Technical Paper
2007-01-23
Nigel N. Clark, W. Scott Wayne, ABM S. Khan, Donald W. Lyons, Mridul Gautam, David L. McKain, Gregory J. Thompson, Ryan Barnett
Although diesel engines still power most of the heavy-duty transit buses in the United States, many major cities are also operating fleets where a significant percentage of buses is powered by lean-burn natural gas engines. Emissions from these buses are often expressed in distance-specific units of grams per mile (g/mile) or grams per kilometer (g/km), but the driving cycle or route employed during emissions measurement has a strong influence on the reported results. A driving cycle that demands less energy per unit distance than others results in higher fuel economy and lower distance-specific oxides of nitrogen emissions. In addition to energy per unit distance, the degree to which the driving cycle is transient in nature can also affect emissions. Speed correction factors for heavy-duty diesel vehicle oxides of nitrogen emissions have been utilized to account for differences in driving cycles and show that distance-specific emissions have a non-linear relationship with average driving cycle speed.
Technical Paper
2007-01-23
Yuebin Wu, Nigel N. Clark, Daniel Carder, Gregory J. Thompson, Mridul Gautam, Donald W. Lyons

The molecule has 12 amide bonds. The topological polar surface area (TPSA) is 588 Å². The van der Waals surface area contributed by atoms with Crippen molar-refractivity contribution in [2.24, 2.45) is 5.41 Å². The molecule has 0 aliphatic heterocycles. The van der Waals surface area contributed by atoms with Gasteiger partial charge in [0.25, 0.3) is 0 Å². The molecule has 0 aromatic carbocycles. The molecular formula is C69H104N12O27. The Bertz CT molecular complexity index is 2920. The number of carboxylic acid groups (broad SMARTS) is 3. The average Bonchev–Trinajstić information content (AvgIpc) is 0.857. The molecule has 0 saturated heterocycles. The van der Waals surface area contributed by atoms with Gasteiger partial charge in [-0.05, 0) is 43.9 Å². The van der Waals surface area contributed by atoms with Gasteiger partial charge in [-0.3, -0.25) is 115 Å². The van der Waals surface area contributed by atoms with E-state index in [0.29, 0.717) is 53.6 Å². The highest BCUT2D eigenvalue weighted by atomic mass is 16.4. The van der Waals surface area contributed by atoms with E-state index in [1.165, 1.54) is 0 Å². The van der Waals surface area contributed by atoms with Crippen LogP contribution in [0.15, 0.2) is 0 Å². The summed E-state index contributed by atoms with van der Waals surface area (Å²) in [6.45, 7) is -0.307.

Heavy-Duty Diesel (HDD) engines' particulate matter (PM) emissions are most often measured quantitatively by weighing filters that collect diluted exhaust samples pre- and post-test. PM sampling systems that dilute exhaust gas and collect PM samples have different effects on measured PM data. Those effects usually contribute to inter-laboratory variance. The U.S. Environmental Protection Agency (EPA)'s 2007 PM emission measurement regulations for the test of HDD engines should reduce variability, but must also cope with PM mass that is an order of magnitude lower than legacy engine testing. To support the design of a 2007 US standard HDD PM emission sampling system, a parametric study based on a systematic Simulink® model was performed. This model acted as an auxiliary design tool when setting up a new 2007 HDD PM emission sampling system in a heavy-duty test cell at West Virginia University (WVU). It was also designed to provide assistance in post-test data processing. Modeling of gas chemical composition, mass, and heat transfer, as well as modeling of the primary and the secondary tunnel, were addressed.